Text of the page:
Are You Famous? (04-06)
Who, Me? (07-09)
Will You Have Sex With Me? (10)
So When Do I Get My Private Plane? (11-14)
Ares' Minions Will Never Die (15-18)
Sap Up the Wrap Up (19-20)
There are more stars in the Xenaverse than there are stars in the Fish constellation.
Introduction Xena: Warrior Princess (XWP) has evolved from a syndicated TV show into a world-wide phenomenon, heavily aided by the confluent growth of the Internet. Starting as a cluster of fans on MCA's Xena Webforum, the XWP Net presence has grown into a plethora of fan fiction stories, web sites, mailing lists, and chat rooms.
 The people who write the fanfic, maintain the Web pages, manage the mailing lists, and oversee the chat rooms have become celebrities in their own right, whose presence at Xena Conventions can cause reactions from "You're _____?!? Wow!" to "Can I touch your computer?"
 The responses I reference throughout this article were gathered from a non-random survey sent to people I recognize as celebrities in the Xenaverse. I sent out 33 surveys and received 23 responses, for a response rate of 70 percent.
Are You Famous? For the purposes of this article, a person is famous when you know his/her name even though you have never met him/her. When people start to introduce themselves to you, or turn around and point at you when they hear your name, or gather in a crowd around you, you are famous.
 The most famous Xenites are, not surprisingly, the Bards, the Xenites who share their creativity with us, help sate our need for more adventures with Xena and Gabrielle, and answer the nagging questions leftover from an episode.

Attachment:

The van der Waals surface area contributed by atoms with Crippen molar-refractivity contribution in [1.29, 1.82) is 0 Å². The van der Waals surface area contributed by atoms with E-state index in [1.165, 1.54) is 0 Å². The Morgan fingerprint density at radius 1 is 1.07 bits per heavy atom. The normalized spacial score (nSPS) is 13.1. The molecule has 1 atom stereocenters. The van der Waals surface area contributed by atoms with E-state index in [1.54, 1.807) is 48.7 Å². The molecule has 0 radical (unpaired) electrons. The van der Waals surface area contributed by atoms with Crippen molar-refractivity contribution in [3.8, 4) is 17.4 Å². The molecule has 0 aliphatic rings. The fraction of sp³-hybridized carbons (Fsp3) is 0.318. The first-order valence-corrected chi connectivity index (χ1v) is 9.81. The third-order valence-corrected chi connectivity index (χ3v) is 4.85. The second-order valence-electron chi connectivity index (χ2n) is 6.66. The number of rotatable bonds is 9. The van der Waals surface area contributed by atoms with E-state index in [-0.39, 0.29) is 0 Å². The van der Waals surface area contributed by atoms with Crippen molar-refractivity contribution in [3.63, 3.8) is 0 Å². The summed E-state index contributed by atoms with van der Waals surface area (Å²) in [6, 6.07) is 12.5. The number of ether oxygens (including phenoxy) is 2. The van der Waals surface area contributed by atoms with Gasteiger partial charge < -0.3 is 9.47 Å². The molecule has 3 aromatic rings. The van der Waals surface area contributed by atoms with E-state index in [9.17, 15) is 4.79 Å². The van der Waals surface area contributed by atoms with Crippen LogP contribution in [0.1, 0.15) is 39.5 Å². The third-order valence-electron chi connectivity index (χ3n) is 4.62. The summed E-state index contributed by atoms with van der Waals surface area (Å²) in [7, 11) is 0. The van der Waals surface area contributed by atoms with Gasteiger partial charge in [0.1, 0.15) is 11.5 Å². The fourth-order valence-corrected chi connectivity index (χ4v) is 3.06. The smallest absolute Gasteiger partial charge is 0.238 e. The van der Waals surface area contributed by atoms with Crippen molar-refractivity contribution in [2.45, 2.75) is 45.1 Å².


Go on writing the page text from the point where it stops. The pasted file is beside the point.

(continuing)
In addition to the Bards are the numerous "managers" in the Xenaverse, the people who house, organize, or review fanfic; create and organize space for Xenites to talk with one another; and, maintain pictures, sound bytes, articles, and interviews for everyone to access. Even the prolific members of mailing lists and chat rooms can become famous, or infamous, as the case may be.
Who, Me? There is a moment that all Net celebs will remember, when they first figure out they are celebs. For some, it is when fellow Xenites scream upon hearing their name. For others, it is when they become subjects of an impromptu photo session or become surrounded by people who want to talk to them about their work. For one celeb it was when she was contacted by a non-Xenite friend who had found her through a Web page that had been made in her honor.
 For many, it is the growing realization, as more and more people say: "You're _____?," that complete strangers know who they are.
 How did these newly-donned celebs feel? Most were slightly Shocked. Some said they felt like a deer in headlights. Perplexed, embarrassed, amused, and surreal were also high on the list of reactions. After the initial adjustment though, many celebs have settled into accepting their celebrity as simply a nice way to meet fellow Xenites and make new friends.
Will You Have Sex With Me? Any interaction between two Xenites where one fan considers the other a celebrity can be strange. But some reactions are more intense than others and those can fall into the weird category. Consider this list of varied reactions that have actually befallen Net celebs:
- Homage to a laptop keyboard.
- Autograph requests.
- Framed, hung photos of the celeb.
- Disbelief about the celeb's identity.
- Requests for height, weight, eye color, and hair color.
- Fans that gush, then reassure the celeb that they are not stalkers.
- Detailed analysis of how "perverse" a body of work is, that obviously came after a complete reading of each story.
- Fans falsely claiming to have met Net celebs.
- Having "The" put in front of the celeb's name.
- Discussions about the list owner's gender on-list.
- Bowing in supplication.